The concurrent Western Australian exhibitions were referred to in a vituperative article about the Taits on page 4 of the national New Zealand newspaper NZ Truth on 8 February 1908.35 This is the earliest known explicit mention of the concurrent production of the two films:

In the theatrical world anything is permissible, probable and possible. [...] Everybody who is anybody knows full well that it was due to the enterprise of the three McMahons that a film was taken of the incidents of "Robbery Under Arms," which that firm is showing with great success in the Dominion. They were put to considerable expense and loss of time in superintending its production, and it was a success. They refused the Taits, the greedy grab-alls, any Australian rights, and the two Taits, who have more money, perhaps, behind them than the Macs, set about to get a film of their own, and set up in opposition, and the result recently was that both the McMahon picture and the Tait representation of "Robbery Under Arms" were shown simultaneaously in Perth, W.A., which shows, if nothing else, what dogs-in-the-manger the two greedy Taits are. [...]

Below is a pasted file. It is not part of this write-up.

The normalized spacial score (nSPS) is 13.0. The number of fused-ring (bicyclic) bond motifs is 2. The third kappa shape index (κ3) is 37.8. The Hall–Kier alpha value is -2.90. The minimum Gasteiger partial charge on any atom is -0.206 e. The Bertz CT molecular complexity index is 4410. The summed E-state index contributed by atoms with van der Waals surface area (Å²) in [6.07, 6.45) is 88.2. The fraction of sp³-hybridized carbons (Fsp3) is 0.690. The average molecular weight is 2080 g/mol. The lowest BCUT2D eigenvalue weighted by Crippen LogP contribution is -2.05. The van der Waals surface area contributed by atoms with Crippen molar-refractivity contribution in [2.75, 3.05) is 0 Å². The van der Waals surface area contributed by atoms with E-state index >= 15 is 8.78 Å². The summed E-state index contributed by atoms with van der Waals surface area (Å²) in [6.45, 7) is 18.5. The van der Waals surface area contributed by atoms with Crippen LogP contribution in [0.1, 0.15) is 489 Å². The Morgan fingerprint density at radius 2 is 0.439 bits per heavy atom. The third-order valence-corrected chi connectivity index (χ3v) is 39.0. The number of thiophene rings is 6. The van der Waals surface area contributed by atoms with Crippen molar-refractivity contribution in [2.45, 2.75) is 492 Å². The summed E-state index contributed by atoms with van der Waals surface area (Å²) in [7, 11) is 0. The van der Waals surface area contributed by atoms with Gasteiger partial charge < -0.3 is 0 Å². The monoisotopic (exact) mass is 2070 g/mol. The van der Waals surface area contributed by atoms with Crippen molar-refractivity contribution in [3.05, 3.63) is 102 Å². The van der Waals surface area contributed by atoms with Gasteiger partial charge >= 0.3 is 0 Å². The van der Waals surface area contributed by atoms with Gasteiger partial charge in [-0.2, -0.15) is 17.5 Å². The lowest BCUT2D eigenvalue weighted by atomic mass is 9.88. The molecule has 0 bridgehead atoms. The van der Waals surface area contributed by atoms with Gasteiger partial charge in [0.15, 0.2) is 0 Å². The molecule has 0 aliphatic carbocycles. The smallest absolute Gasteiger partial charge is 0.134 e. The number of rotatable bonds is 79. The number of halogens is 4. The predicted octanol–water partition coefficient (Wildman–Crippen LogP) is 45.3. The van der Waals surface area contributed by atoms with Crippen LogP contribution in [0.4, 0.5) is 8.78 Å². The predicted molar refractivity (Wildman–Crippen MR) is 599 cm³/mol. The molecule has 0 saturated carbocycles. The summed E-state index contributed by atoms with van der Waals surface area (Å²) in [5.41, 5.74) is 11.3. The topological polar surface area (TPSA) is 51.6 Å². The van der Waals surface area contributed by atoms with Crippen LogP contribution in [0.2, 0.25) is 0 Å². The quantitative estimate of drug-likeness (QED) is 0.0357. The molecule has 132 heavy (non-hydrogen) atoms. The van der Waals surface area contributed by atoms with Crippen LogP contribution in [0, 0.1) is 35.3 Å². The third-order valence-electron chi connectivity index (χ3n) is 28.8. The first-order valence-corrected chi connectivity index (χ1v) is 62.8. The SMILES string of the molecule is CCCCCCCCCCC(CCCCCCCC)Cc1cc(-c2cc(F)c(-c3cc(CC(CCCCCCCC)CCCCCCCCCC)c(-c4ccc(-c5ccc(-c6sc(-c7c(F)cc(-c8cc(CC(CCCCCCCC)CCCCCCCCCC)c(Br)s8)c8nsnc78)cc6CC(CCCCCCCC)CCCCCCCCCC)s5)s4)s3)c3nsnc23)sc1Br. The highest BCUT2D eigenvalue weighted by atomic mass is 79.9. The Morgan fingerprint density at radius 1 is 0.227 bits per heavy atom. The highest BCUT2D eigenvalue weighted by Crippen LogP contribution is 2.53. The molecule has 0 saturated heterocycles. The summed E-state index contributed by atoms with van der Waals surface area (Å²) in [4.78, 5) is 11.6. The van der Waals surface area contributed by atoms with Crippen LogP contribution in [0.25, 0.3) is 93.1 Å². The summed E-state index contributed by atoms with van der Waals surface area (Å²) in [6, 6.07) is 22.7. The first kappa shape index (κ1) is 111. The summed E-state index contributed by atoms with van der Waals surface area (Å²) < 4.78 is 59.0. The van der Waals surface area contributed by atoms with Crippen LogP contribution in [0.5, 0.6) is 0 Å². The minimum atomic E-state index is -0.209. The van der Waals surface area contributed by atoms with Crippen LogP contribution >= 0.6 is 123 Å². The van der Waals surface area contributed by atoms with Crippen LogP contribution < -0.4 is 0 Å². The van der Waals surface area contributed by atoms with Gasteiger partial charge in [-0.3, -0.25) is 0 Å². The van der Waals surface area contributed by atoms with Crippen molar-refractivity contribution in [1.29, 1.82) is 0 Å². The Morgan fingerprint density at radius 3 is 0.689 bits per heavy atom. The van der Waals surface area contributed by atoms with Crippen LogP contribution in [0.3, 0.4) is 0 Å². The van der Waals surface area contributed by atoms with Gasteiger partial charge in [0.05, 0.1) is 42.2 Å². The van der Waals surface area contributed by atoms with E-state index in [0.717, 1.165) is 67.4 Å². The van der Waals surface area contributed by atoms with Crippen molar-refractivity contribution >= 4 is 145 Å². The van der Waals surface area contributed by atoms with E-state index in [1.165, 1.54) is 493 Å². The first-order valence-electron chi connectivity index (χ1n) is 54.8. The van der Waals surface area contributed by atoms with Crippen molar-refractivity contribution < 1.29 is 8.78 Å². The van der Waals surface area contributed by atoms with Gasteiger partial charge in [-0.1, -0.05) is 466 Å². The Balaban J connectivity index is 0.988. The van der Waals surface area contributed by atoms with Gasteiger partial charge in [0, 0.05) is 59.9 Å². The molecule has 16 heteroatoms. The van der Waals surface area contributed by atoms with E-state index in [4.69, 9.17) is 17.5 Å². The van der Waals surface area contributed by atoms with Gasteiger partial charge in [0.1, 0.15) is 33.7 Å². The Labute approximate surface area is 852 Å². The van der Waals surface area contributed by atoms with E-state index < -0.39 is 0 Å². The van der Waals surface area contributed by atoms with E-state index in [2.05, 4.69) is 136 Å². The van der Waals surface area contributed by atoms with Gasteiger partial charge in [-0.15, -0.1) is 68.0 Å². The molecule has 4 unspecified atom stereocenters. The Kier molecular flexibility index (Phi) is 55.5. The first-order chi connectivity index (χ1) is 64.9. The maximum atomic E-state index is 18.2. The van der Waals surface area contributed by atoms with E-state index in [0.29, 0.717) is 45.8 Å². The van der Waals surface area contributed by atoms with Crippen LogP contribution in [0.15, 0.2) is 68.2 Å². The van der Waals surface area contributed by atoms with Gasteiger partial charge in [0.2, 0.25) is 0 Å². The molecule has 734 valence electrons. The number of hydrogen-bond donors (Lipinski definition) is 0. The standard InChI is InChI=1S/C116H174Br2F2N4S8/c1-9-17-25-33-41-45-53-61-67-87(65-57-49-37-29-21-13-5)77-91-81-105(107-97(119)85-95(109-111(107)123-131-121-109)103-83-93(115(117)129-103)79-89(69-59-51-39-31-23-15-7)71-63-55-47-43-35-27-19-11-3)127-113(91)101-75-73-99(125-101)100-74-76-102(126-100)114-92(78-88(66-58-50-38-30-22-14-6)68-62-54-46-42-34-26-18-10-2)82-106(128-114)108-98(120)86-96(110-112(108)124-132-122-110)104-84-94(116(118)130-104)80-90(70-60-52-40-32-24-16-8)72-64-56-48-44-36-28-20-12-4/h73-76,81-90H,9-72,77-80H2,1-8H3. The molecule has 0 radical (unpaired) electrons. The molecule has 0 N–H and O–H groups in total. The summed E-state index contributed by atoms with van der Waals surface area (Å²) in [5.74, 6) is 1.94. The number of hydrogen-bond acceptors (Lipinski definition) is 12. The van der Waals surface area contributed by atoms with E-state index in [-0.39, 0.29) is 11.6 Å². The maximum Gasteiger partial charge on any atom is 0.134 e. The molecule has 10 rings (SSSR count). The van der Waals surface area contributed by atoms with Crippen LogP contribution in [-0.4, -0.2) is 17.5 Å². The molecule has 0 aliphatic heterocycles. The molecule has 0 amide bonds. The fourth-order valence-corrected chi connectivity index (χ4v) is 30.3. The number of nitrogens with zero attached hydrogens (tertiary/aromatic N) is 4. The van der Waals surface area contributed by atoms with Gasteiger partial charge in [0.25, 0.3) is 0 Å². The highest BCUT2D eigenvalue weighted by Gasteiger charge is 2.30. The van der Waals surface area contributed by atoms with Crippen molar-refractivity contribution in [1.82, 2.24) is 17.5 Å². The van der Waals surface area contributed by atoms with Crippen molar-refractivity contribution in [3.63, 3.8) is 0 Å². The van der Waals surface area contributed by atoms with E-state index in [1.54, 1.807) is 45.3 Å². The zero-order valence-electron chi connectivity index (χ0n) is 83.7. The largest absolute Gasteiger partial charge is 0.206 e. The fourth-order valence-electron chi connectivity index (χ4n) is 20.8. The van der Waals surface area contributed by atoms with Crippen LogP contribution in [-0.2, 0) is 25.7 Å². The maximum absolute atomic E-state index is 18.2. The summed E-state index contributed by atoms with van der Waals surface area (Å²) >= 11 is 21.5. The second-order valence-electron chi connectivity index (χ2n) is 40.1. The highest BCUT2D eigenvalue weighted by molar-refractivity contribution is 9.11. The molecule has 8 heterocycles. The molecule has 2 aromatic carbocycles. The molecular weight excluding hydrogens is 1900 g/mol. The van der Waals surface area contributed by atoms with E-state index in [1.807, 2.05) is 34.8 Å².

Whether the Taits really made their film after finding out that Charles MacMahon was making or had already made one can only be guessed at. If MacMahon's project only became publicly known in mid-September 1907, it seems highly improbable that the Taits could have made a film ready for exhibition "in the course of the next few days" after 10 October. But it was a further 3 weeks before they first showed their version, making a potential total of about 6 weeks for production, which compares with the period from early August to the end of September for MacMahon's production.